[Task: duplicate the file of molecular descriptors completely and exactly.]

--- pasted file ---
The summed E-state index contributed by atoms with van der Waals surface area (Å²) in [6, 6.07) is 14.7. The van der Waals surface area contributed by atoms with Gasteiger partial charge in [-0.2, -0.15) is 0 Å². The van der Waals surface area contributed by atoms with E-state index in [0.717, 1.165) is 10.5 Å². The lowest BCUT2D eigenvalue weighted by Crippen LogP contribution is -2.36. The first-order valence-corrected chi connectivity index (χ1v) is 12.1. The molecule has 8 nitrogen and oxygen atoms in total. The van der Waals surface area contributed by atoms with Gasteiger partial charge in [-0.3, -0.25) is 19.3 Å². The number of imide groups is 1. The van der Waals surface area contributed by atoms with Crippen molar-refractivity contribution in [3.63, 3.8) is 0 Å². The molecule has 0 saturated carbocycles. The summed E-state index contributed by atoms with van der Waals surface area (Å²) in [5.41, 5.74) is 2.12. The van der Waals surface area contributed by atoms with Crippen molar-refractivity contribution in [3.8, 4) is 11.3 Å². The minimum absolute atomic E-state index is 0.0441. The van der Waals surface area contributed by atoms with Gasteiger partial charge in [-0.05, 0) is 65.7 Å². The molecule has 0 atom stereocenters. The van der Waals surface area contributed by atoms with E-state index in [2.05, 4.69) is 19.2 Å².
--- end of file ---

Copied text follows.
The summed E-state index contributed by atoms with van der Waals surface area (Å²) in [6, 6.07) is 14.7. The van der Waals surface area contributed by atoms with Gasteiger partial charge in [-0.2, -0.15) is 0 Å². The van der Waals surface area contributed by atoms with E-state index in [0.717, 1.165) is 10.5 Å². The lowest BCUT2D eigenvalue weighted by Crippen LogP contribution is -2.36. The first-order valence-corrected chi connectivity index (χ1v) is 12.1. The molecule has 8 nitrogen and oxygen atoms in total. The van der Waals surface area contributed by atoms with Gasteiger partial charge in [-0.3, -0.25) is 19.3 Å². The number of imide groups is 1. The van der Waals surface area contributed by atoms with Crippen molar-refractivity contribution in [3.63, 3.8) is 0 Å². The molecule has 0 saturated carbocycles. The summed E-state index contributed by atoms with van der Waals surface area (Å²) in [5.41, 5.74) is 2.12. The van der Waals surface area contributed by atoms with Crippen molar-refractivity contribution in [3.8, 4) is 11.3 Å². The minimum absolute atomic E-state index is 0.0441. The van der Waals surface area contributed by atoms with Gasteiger partial charge in [-0.05, 0) is 65.7 Å². The molecule has 0 atom stereocenters. The van der Waals surface area contributed by atoms with E-state index in [2.05, 4.69) is 19.2 Å².